A Wrap on the School of Fashion and Textiles Grad Shows – Part One

“As the semester and academic year closes for 2016, the work of our School of Fashion and Textiles undergraduate, postgraduate and vocational students is made public, showing their depth of knowledge, understanding and creative bravado.

This is a moment where family, friends and the broader community come together. It is also a time when students reflect about RMIT and consider the application of their work outside the University. It is a time where students are offered jobs, apply for competitions, internships and further study – locally and globally. This pivotal moment is reflected by the following events and expresses the diversity and energy of our School and its community.”

“Ramblings” from Professor Robyn Healy, HoS School of Fashion and Textiles


‘Material Matters’ Bachelor in Textile Design, Building 516, Brunswick Campus, opening Monday November 7.

The BA Textile Design program presented their work in the show ‘Material Matters’. The exhibition brought together work of current and completing students, and presented the winners of the Industry Partnership Award projects for 2016.

Claire Beale, Program Manager, Bachelor in Textile Design, reflected on the event and the Textile Design cohort:

“Over the course of their study, Textile Design students develop the skills to be ready for life and work – working with leading academics and practitioners on commercial and conceptual projects that explore the diversity of textile design practice. Projects with key industry partners provide the opportunity to participate in actual work placements with a range of high profile creative enterprises in the local and global textile and fashion industries. The exhibition is the culmination of three (or more) long years of creative endeavour and a celebration of the student work as they ready themselves for the industry.”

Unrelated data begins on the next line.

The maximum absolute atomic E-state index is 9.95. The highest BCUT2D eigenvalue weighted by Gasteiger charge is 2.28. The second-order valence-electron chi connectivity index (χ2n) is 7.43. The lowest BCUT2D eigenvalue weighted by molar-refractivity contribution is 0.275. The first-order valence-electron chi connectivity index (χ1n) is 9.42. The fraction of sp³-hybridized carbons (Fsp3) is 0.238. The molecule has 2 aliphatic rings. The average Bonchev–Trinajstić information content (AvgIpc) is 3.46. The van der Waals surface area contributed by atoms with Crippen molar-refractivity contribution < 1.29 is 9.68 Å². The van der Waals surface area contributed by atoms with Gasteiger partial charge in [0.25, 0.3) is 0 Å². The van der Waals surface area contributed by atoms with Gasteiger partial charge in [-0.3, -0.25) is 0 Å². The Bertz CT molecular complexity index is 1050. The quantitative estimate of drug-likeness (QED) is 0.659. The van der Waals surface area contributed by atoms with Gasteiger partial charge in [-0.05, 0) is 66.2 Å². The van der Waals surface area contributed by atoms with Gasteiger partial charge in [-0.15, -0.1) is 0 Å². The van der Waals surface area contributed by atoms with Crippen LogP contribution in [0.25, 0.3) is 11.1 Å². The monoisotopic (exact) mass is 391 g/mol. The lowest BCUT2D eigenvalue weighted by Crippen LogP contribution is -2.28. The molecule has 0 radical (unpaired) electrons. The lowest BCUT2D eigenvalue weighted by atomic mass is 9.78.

‘The Retail Initiative’ at Ms Collins, Melbourne CBD, opening Tuesday November 9.

End of year celebrations began with the ‘The Retail Initiative’ awards and exhibition at Ms Collins, a project and exhibition students from the Associate Degree in Fashion and Textiles Merchandising and Certificate IV in Custom Made Footwear. Working in groups, the students from the Associate Degree were assigned a brief to create capsule collections for Australia’s leading retailers: Myer, Country Road, Target and Supré, to develop womenswear, menswear and homewares proposals.

Tony Cooper, Lecturer in the Associate Degree in Fashion and Textile Merchandising, shared his thoughts on the project:

“The cohort demonstrated a strong desire to be released from the shackles of traditional boundaries, which was reflected in their response to our project briefs, and was warmly embraced by our industry partners. The students have been quick to adopt a range of online and digital solutions in their response to the project briefs, innovations that were enthusiastically welcomed by our industry partners. It’s a particularly proud moment for us as educators to see the students ‘come of age’ and to know that they are truly work-ready.”


Bachelor of Fashion (Design) (Honours) Graduate Show, Building 516, Brunswick Campus, opening Monday November 14.